How it Works
The voltage regulator circuit gets the +12 V voltage present on the ATX12V or EPS12V connector found on the motherboard and converts it to the voltage required by the component that the voltage regulator is connected to (CPU, memory, chipset, etc). This conversion is done using a DC-DC converter, also known as switching-mode power supply (SMPS), the same system used inside the PC main power supply.
The heart of this converter is the PWM (Pulse Width Modulation) controller. This circuit generates a square-wave signal that will drive each phase, with the duty cycle from this signal varying depending on the voltage that the circuit wants to produce (duty cycle is the amount of time the signal stays on its higher value; for example, a signal with 50% duty cycle will spend half the time on its lower value – usually zero volt – and the other 50% of the time on its higher value — which means +12 V on the case of the voltage regulator circuit.
The value of the output voltage the voltage regulator circuit must produce is read from the CPU “voltage ID” (VID) pins, which provide a binary code with the exact voltage that must be supplied. Some motherboards allow you to manually change the CPU voltage inside the motherboard setup program. What the setup does is to change the code that is read by the PWM controller, so the controller will change the CPU voltage according to what you’ve configured. Even though we are talking about the CPU, the same idea applies for the memory and the chipset.
The DC-DC converter is a closed loop system. This means that the PWM controller is constantly monitoring the outputs of the voltage regulator. If the voltage on the output increases or decreases the circuit will readjust itself (changing the frequency of the PWM signal) in order to correct the voltage. This is done through a current sensor, since when current consumption increases the output voltage tends to decrease and vice-versa.
In Figure 17 we have the block diagram of a PWM controller usually found on the CPU voltage regulator circuit (NCP5392 from On Semiconductor). On this block diagram you can easily identify the voltage ID pins (VID0 through VID7), the loopback pins (CS, Current Sensor pins, located on the left side) and the outputs to drive each phase (G pins, located on the right side). As you can see, this integrated circuit can control up to four phases.
Each phase uses two transistors and one choke. The PWM controller does not provide enough current to switch these transistors, so a MOSFET driver is required for each phase. Usually this driver is made with a small integrated circuit. In other to cut costs some manufacturers use a discrete driver using an additional transistor on very low-end motherboards.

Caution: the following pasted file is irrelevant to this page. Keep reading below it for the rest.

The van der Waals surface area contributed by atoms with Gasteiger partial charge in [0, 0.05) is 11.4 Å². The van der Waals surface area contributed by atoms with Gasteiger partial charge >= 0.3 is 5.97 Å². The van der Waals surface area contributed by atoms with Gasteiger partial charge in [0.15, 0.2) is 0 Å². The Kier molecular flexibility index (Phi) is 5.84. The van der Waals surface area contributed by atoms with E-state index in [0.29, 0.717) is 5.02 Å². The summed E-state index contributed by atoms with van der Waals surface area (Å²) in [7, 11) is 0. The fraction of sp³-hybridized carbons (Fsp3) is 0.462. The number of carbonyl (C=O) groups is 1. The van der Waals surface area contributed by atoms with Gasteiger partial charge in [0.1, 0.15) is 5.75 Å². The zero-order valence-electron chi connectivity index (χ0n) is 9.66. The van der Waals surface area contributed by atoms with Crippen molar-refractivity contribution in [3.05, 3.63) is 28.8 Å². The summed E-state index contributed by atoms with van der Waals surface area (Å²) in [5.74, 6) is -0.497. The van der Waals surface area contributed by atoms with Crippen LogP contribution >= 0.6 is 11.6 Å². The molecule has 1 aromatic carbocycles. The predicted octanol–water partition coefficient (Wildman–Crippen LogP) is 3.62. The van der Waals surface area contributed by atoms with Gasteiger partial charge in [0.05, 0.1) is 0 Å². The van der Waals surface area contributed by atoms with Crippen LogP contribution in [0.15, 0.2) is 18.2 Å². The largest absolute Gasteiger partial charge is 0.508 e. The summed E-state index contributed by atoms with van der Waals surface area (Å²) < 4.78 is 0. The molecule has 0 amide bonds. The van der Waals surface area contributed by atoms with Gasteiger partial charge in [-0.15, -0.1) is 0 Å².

In Figure 18, you can see the basic schematics of one phase from a motherboard (the loopback connection is missing on this diagram) driven by an NCP5359 MOSFET driver. The driver and the MOSFET transistors will be fed by the +12 V voltage provided on the ATX12V or EPS12V connector (where it is written “10 V to 13.2 V” and “4 V to 15 V”). You can see on this diagram the two MOSFETs (the top one is the “high side” and the bottom one is the “low side”), the choke and the capacitors. The loopback signal will be provided by linking two wires connected in parallel to the choke to the PWM controller CS+ (CSP) and CS- (CSN) pins. The PWM pin is connected to the PWM output provided by the PWM controller and the EN pin is the “enable” pin, which activated the circuit.
As you can see in Figure 17, there is one PWM output for each phase. As explained, the PWM signal is a square waveform where its width (duty cycle) changes depending on the voltage you want (that is why this technique is called Pulse Width Modulation). Assuming that the output voltage is stable, all PWM signals will have the same duty cycle, i.e., the size of each “square” on the signal will be the same. These signals will, however, have a delay between them. This delay is also known as phase-shift.
For example, on a circuit with just two phases, the two PWM signals will be mirrored. So while phase 1 is turned on, phase 2 will be turned off and vice-versa. This will ensure that each phase will work 50% of the time. On a circuit with four phases, the PWM signals will be delayed in such way that phases will be activated in sequence: first phase 1 is activated, then phase 2, then phase 3 and then phase 4. While one phase is turned on all others are turned off. In this case, each phase will be working 25% of the time.
The more phases you have, less time each phase will be turned on. As explained earlier, this makes each phase to dissipate less heat and each transistor to work less, which provides a higher life-span to this component.